Fez was one of my favorite games of 2012. I loved its lushly detailed art style, evocative soundtrack, and seemingly impossible puzzles. I feverishly played it for weeks, filling notebooks up with scribblings of symbols, codes, and theories. I felt a small tinge of sadness upon completing the game, knowing that there would be no more Tetromino puzzles to solve or languages to decipher.
First-time indie developer Andrew Gleeson must have shared that feeling, because his new freeware game Melodisle is clearly an homage to Fez. It may look like an inferior clone at first glance, but it successfully manages to pay tribute to Phil Fish's puzzle-platformer while maintaining an endearing identity of its own.
Like Fez, Melodisle stars a blocky white protagonist who must solve various puzzles in order to collect an arbitrary number of collectible objects. Where it differs is its core game mechanic. Instead of rotating the game world, the player has the ability to sing musical notes. Utilizing an eight note scale, the player must sing various melodies to crack the mysteries of the island.
The nameless protagonist isn't the only musical element in Melodisle. The creatures you encounter sing as well, harmonizing nicely with the game's relaxing, minimalist soundtrack. Since all the musical notes are in same key, I often found myself putting aside the problem-solving and just jamming along with the wildlife.
There are eight collectible music notes to be unlocked by successfully solving puzzles. There aren't many puzzles to solve, but the ways in which you use the singing mechanic to solve them is surprisingly diverse. To go into too much detail about the nature of the puzzles may inadvertently give away their solutions, so the less said about them the better. You will probably have to write a few things down, but don't worry - there are no ancient languages to decipher here.
Perhaps the most interesting thing about Melodisle is that it was made by one guy over the course of one month - and it's the first game he's ever made. It was Andrew Gleeson's initial contribution to One Game a Month, a game jam challenging developers to churn out a game every month for the entirety of 2013. According to Gleeson's blog, the musical mechanics of Melodisle may be revisited in another project down the road after he gets some more experience. Considering the potential of the concept, he may have a future indie hit on his hands.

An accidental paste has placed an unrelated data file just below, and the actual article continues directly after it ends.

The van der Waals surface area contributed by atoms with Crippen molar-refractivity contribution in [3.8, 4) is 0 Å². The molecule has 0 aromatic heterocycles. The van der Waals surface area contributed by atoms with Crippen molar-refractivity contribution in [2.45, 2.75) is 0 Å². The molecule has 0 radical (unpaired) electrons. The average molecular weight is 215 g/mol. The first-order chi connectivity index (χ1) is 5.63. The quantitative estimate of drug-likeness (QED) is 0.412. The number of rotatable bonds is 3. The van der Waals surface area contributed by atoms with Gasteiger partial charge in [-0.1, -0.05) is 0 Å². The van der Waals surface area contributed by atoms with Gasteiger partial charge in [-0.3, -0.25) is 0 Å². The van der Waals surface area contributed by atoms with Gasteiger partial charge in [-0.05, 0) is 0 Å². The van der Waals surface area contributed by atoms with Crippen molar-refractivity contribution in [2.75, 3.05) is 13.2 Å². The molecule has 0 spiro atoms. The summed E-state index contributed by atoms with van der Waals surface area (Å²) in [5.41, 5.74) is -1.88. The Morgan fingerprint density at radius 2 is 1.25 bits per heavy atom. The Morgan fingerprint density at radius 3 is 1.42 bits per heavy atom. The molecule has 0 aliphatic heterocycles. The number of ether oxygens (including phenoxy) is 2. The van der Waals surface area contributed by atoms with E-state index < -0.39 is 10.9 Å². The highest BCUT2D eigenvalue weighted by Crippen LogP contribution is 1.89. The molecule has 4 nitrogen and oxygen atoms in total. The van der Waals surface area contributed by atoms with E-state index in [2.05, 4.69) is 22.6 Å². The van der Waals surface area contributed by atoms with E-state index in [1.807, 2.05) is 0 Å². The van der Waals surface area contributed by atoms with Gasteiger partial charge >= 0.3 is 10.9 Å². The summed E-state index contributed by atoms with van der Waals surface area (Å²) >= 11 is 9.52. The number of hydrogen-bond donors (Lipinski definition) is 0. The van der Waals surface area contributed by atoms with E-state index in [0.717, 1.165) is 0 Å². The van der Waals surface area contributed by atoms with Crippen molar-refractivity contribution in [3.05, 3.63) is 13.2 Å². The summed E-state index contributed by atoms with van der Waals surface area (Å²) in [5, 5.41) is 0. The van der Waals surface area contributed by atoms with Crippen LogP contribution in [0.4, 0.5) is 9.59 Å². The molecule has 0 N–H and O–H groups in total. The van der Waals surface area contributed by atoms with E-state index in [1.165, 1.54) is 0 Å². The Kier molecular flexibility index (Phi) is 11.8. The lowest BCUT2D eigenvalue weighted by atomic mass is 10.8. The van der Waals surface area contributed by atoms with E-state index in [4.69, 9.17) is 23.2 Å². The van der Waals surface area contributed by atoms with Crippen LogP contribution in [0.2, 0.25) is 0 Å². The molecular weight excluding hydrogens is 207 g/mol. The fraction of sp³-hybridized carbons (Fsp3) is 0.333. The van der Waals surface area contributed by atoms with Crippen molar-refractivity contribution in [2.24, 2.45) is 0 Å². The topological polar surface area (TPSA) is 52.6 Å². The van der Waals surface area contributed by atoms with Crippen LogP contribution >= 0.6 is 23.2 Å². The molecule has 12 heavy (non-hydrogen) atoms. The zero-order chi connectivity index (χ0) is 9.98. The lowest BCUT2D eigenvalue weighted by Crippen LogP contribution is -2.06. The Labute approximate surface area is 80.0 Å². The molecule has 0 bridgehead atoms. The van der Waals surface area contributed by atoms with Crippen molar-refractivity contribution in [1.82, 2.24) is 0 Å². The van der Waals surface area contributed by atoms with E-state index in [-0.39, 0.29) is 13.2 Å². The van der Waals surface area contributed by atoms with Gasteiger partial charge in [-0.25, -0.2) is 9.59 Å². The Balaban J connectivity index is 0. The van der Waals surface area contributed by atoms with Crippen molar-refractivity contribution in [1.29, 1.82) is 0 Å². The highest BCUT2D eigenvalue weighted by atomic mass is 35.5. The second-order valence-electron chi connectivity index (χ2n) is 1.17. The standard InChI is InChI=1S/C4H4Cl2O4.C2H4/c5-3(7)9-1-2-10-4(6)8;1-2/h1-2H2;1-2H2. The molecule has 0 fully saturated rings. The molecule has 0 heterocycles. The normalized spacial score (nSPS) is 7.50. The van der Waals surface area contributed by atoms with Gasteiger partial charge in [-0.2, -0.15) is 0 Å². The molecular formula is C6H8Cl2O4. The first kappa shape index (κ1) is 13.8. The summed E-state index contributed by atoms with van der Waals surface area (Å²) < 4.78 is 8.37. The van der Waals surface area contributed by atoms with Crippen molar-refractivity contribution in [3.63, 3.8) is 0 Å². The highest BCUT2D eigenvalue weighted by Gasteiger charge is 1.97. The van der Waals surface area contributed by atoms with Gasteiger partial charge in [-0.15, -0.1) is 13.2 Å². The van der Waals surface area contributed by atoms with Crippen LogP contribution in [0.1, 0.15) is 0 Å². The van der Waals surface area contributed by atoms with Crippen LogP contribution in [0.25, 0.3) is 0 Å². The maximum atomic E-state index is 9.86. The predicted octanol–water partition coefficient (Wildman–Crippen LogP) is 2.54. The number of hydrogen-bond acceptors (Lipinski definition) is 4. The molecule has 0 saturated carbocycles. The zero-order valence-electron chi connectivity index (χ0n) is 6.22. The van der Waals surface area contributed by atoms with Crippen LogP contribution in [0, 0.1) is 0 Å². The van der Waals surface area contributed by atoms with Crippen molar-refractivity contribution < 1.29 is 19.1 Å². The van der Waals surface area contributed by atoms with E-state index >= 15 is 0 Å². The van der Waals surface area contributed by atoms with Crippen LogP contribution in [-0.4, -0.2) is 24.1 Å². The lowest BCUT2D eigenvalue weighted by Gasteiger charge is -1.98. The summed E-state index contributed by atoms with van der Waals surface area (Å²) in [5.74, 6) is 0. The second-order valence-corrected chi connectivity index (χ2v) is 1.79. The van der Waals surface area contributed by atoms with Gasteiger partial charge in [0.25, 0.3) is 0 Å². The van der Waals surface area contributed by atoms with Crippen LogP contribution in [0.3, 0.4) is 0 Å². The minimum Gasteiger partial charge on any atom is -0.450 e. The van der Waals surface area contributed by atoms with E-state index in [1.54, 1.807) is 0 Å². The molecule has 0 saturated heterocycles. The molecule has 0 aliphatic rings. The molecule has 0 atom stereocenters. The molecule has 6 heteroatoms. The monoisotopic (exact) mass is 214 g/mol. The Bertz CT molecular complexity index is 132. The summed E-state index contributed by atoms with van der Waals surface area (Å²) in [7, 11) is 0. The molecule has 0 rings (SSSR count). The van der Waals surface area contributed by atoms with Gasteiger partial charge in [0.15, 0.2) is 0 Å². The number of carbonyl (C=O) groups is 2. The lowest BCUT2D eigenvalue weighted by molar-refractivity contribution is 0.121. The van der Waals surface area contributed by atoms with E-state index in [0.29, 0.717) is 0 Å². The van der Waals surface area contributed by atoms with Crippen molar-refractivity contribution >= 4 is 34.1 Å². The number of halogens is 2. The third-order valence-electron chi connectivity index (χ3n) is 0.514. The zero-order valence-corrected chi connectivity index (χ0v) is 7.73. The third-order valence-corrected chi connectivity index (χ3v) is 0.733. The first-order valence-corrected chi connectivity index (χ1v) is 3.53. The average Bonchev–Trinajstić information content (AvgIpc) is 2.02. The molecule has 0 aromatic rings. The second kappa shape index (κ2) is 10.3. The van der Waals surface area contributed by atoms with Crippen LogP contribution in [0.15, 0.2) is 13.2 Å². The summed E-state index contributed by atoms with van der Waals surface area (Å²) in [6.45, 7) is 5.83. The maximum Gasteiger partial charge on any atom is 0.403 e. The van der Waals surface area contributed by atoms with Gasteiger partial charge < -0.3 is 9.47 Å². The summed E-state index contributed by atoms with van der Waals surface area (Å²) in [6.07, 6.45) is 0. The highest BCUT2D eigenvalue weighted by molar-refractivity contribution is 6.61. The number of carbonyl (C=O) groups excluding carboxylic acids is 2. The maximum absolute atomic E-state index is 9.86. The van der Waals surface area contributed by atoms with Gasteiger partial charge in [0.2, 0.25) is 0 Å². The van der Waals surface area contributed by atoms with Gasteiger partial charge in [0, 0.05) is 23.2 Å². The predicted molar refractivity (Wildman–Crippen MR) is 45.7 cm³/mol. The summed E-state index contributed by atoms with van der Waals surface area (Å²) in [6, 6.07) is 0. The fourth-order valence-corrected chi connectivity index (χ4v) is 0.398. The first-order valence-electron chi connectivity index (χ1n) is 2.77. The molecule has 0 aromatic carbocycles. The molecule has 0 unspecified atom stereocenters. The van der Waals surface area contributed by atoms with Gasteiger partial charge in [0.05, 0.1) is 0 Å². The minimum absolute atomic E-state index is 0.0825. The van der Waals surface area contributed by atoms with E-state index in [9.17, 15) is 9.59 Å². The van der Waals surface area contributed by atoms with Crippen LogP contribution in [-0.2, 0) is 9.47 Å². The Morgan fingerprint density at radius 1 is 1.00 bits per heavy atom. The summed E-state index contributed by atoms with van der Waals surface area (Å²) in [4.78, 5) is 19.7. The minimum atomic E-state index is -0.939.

Melodisle is not without flaws. Upon falling into water, the player will often respawn right on the edge of the last platform they were standing on, causing them to infinitely fall to their death. This is ultimately a minor annoyance, as I was able to break the cycle with a little maneuvering and the game doesn't require much precision platforming to begin with. There are two specific puzzles that the majority of players are seemingly having a hard time with, and their difficulty contrasts a little sharply with the rest of the game. But let's face it - one dude made this game in a few weeks in Game Maker. With that in mind, the aforementioned criticisms sound almost petty.
As a game, Melodisle is a charming, compact experience that I would wholeheartedly recommend whether you are a fan of Fez or not. As a proof of concept, it demonstrates the potential of its fresh-faced creator as well as the potential of its central game mechanic - a mechanic that could be explored much further in a larger-scale project.